Hatufim is the precursor to the American series Homeland, which is an OK series in its own right, but inevitably, when compared to Hatufim (they are very similar given that both series are written by the same person) is seriously lacking .
Hatufim is different for several reasons. It is far more graphic than Homeland, putting the newly released captives new found freedom into context, not something Homeland achieved in anywhere near the same way, if at all really. Due to this, the lives that unravel after the event are far easier to connect with/understand and believe than the 'watered down' version that is Homeland's Brody, whom it is very difficult to even like as a character.
Hatufim concerns itself, not with the American condition and the American story which we are all too familiar with and whose story has seemed to dominate in the days since 9/11, but the story of those who live in the middle east and whose story we know little, if anything, of. Homeland, like many other programmes/films that come out of America is so 'Americancentric' so it's refreshing, in Hatufim, to see the lives of other cultures played out and especially those who are all too familiar and on a daily basis with conflict - not something America can lay claim to.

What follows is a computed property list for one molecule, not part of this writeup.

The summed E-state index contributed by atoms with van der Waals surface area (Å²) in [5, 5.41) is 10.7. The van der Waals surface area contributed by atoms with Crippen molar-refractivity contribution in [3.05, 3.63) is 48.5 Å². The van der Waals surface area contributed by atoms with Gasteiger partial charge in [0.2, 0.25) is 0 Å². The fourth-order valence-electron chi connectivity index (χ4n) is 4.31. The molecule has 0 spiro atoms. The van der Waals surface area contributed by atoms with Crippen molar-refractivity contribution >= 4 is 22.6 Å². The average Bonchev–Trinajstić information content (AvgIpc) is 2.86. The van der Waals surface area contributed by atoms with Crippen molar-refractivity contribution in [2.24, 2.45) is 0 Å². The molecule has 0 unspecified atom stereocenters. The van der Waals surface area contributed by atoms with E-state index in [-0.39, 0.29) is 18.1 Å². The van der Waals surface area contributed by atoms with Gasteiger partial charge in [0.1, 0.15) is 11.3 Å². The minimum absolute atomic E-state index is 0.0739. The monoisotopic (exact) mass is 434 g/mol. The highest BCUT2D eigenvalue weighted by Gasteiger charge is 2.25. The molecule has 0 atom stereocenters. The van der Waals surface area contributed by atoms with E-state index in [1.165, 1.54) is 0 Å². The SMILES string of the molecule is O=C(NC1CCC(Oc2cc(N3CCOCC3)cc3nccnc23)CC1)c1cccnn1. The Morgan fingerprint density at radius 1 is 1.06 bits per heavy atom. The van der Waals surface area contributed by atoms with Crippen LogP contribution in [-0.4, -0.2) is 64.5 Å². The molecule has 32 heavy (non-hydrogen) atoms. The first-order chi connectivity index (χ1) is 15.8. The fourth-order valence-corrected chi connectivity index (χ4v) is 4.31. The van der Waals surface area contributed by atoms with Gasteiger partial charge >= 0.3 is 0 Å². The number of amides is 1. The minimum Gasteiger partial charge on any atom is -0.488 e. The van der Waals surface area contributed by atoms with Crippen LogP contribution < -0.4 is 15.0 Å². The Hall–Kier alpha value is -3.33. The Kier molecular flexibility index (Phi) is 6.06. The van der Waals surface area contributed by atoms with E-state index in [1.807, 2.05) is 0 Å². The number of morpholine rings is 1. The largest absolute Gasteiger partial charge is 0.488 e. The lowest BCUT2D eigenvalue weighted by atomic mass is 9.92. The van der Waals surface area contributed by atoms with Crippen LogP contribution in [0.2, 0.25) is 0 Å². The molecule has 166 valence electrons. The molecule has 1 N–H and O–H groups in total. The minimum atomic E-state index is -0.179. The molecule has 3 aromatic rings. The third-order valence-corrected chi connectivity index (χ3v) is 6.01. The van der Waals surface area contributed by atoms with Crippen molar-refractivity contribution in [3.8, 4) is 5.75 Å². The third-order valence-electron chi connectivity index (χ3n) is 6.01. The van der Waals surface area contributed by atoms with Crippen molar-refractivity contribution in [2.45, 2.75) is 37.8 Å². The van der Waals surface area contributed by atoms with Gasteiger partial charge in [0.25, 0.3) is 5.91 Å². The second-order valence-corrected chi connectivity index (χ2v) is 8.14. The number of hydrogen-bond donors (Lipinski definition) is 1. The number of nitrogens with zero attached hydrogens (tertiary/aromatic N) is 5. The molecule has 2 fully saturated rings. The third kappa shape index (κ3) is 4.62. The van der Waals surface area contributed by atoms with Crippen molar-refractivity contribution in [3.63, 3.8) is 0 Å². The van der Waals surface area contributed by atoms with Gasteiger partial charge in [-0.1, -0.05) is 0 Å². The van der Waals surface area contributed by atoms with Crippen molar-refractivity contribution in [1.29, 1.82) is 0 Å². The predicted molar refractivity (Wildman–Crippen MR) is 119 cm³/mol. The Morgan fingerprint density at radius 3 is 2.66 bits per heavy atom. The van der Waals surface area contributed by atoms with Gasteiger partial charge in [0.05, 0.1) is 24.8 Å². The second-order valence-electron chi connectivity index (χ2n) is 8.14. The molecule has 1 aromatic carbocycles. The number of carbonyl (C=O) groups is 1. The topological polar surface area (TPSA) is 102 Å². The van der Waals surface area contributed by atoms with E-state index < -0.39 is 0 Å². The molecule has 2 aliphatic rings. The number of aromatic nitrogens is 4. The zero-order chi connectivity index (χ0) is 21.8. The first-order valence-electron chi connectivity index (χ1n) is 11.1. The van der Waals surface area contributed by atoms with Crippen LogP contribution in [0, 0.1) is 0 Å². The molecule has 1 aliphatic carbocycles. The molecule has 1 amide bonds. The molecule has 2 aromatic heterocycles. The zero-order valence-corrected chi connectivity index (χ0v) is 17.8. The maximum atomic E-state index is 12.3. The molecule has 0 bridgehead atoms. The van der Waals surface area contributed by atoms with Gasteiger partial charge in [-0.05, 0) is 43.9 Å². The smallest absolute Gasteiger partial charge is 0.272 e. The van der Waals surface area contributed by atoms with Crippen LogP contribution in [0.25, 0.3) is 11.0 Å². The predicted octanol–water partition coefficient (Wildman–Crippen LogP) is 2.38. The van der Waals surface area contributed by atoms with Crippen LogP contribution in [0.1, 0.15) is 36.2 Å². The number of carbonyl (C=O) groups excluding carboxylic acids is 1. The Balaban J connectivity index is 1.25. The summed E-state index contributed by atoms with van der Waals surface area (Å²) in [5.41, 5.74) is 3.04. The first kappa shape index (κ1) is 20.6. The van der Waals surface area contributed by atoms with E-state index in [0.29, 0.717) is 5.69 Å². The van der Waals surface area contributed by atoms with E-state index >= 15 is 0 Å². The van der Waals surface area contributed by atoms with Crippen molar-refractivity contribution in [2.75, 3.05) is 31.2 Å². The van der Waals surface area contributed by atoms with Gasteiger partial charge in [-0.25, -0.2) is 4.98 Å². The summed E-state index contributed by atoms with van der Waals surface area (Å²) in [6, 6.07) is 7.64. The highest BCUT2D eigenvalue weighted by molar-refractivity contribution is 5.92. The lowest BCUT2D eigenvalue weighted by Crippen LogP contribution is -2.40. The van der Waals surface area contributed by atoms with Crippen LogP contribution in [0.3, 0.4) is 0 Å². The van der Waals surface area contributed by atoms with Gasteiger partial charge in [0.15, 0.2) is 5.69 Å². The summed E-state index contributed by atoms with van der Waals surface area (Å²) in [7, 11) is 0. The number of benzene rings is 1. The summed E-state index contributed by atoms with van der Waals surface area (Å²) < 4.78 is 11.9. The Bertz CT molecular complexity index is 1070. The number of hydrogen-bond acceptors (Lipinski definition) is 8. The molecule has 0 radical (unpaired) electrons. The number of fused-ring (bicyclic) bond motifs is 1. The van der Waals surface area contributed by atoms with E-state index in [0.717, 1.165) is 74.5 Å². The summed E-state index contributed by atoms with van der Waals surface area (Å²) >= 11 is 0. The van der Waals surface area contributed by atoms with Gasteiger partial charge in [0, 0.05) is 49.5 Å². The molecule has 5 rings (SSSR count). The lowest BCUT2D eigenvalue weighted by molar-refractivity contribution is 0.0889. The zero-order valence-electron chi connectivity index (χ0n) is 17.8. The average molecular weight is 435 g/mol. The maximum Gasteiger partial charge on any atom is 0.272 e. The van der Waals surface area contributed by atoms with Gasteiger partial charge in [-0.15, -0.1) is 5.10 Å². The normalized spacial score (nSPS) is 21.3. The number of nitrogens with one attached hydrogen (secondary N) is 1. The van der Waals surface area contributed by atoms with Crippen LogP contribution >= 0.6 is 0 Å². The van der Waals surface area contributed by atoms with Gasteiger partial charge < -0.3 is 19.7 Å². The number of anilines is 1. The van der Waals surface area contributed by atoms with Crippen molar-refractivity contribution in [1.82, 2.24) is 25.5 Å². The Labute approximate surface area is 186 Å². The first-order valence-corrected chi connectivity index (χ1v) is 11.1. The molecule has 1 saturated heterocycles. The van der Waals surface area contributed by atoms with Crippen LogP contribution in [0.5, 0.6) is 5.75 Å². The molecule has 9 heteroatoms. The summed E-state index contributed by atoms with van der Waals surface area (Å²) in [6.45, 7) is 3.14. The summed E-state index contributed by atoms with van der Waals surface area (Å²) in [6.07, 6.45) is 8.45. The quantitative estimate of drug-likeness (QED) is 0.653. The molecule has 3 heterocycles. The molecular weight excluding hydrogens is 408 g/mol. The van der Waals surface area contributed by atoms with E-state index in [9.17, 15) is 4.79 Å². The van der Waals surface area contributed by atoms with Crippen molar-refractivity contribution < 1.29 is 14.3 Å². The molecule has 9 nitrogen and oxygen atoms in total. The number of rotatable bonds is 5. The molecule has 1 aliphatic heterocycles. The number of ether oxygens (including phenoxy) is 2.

Hatufim is gritty. The torture, the sex, the suffering, the fear - none of it is glossed over/made more 'palatable' as it is in Homeland. The characters are real and believable as are the reasons for acting as they do, something that Homeland failed to achieve with its lack of context and its want to make the whole thing more 'tasteful' - American TV seems to find it hard to 'get their hands dirty' so to speak.... The reality of Hatufim will inevitably make you cry - no one could fail to be moved by what is portrayed here.